IPv6 was initially designed with a compelling reason in mind: The need for more addresses.
This need was due to the vision of the Internet grow, where billions of new devices (e.g., cell phones, PDAs, appliances, cars, etc.), billions of new users (e.g., in China, India, etc.) and new ³always-on² access technologies (e.g., xDSL, cable, ethernet-to-the-home, etc.), were already becoming a reality.
Of course, there may be alternative technical solutions, such as NAT (Network Address Translation), but they won't work so easily to allow this grow, new enhanced applications and services, and in general the innovation. Furthermore, those techniques make Internet, the applications and even the devices more complex and this means a cost increase, while IPv6 can make, in the medium/long-term, every IP device cheaper, more powerful, and even consume less power (which is not only important for ecologic conservation, but also to have longer battery in portable devices, such as cell phones).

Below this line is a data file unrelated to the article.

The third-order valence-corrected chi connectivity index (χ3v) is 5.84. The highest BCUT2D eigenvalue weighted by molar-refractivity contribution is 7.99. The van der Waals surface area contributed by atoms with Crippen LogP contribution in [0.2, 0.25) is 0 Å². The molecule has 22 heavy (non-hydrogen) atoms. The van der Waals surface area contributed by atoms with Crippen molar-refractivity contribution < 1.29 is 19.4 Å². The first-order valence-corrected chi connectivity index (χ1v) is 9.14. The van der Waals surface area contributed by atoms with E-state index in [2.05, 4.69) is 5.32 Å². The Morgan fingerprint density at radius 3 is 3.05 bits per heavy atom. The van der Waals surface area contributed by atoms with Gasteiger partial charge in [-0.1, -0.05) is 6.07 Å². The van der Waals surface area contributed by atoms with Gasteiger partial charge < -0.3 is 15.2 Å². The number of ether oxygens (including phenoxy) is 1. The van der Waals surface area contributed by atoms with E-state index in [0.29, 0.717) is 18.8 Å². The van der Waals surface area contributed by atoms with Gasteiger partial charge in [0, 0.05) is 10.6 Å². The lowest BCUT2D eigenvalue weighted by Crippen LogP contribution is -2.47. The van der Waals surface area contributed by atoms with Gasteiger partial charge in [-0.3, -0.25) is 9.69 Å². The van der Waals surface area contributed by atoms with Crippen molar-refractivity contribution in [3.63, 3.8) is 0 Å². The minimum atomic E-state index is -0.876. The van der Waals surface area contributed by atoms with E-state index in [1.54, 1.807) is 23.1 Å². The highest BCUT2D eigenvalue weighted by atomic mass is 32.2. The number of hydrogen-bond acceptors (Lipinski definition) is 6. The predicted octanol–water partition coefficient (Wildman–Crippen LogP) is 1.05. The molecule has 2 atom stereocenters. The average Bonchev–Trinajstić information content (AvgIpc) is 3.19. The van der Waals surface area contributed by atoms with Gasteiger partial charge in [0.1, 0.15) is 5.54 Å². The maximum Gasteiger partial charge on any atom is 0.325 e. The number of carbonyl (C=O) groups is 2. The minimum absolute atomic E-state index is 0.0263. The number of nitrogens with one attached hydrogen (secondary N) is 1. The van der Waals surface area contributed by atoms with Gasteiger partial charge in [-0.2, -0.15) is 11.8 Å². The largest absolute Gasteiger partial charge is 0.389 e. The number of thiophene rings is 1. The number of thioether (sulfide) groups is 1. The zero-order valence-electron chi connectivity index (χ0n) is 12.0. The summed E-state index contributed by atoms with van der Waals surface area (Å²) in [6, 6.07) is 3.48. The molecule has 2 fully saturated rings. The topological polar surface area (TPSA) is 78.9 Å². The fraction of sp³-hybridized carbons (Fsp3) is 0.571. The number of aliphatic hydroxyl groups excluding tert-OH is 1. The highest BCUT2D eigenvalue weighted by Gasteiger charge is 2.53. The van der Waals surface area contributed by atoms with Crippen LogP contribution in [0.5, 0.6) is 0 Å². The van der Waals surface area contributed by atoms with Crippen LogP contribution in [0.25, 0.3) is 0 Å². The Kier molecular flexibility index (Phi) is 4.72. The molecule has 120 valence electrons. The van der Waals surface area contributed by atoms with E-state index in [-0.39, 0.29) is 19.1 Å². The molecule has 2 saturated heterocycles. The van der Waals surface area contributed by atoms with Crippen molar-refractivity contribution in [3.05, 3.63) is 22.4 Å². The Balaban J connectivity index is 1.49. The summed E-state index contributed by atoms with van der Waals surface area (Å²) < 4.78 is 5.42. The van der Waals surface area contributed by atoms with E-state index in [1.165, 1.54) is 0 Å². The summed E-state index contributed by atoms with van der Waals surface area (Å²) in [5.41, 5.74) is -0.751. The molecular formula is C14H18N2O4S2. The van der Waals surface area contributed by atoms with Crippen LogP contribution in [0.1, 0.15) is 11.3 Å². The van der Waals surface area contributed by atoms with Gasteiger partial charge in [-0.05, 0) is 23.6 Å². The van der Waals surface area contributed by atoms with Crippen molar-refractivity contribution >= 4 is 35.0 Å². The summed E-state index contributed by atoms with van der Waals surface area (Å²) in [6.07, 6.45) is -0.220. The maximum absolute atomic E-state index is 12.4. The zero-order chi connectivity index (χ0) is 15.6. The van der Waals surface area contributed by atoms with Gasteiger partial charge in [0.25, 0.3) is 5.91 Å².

Consequently the design of IPv6 was an opportunistic way to improve Internet, with new benefits such as:
Expanded addressing capabilities.
Server-less autoconfiguration ("plug-n-play") and reconfiguration.
More efficient and robust mobility mechanisms.
End-to-end security, with built-in, strong IP-layer encryption and authentication.
Streamlined header format and flow identification.
Enhanced support for multicast and QoS.
Extensibility: Improved support for options / extensions.